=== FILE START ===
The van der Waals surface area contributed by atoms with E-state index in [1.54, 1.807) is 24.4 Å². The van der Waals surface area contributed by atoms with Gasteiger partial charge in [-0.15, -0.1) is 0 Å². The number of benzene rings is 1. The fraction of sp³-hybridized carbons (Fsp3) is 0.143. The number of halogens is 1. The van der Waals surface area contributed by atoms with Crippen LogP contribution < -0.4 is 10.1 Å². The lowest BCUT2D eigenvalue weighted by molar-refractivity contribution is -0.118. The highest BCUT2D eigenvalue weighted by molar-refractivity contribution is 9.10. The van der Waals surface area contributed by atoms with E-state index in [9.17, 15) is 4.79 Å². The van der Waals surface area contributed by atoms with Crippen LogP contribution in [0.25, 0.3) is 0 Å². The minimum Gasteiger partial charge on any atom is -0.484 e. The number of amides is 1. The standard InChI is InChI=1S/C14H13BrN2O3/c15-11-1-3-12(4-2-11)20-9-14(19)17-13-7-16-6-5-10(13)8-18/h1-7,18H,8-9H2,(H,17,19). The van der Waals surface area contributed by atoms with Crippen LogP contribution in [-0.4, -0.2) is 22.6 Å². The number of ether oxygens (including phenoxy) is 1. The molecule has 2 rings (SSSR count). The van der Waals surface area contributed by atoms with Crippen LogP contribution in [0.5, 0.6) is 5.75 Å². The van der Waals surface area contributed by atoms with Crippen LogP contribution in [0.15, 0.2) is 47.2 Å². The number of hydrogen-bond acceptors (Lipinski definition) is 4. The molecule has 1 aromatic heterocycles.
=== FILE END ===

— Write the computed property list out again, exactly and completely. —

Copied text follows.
The van der Waals surface area contributed by atoms with E-state index in [1.54, 1.807) is 24.4 Å². The van der Waals surface area contributed by atoms with Gasteiger partial charge in [-0.15, -0.1) is 0 Å². The number of benzene rings is 1. The fraction of sp³-hybridized carbons (Fsp3) is 0.143. The number of halogens is 1. The van der Waals surface area contributed by atoms with Crippen LogP contribution < -0.4 is 10.1 Å². The lowest BCUT2D eigenvalue weighted by molar-refractivity contribution is -0.118. The highest BCUT2D eigenvalue weighted by molar-refractivity contribution is 9.10. The van der Waals surface area contributed by atoms with E-state index in [9.17, 15) is 4.79 Å². The van der Waals surface area contributed by atoms with Crippen LogP contribution in [0.25, 0.3) is 0 Å². The minimum Gasteiger partial charge on any atom is -0.484 e. The number of amides is 1. The standard InChI is InChI=1S/C14H13BrN2O3/c15-11-1-3-12(4-2-11)20-9-14(19)17-13-7-16-6-5-10(13)8-18/h1-7,18H,8-9H2,(H,17,19). The van der Waals surface area contributed by atoms with Crippen LogP contribution in [-0.4, -0.2) is 22.6 Å². The number of ether oxygens (including phenoxy) is 1. The molecule has 2 rings (SSSR count). The van der Waals surface area contributed by atoms with Crippen LogP contribution in [0.5, 0.6) is 5.75 Å². The van der Waals surface area contributed by atoms with Crippen LogP contribution in [0.15, 0.2) is 47.2 Å². The number of hydrogen-bond acceptors (Lipinski definition) is 4. The molecule has 1 aromatic heterocycles.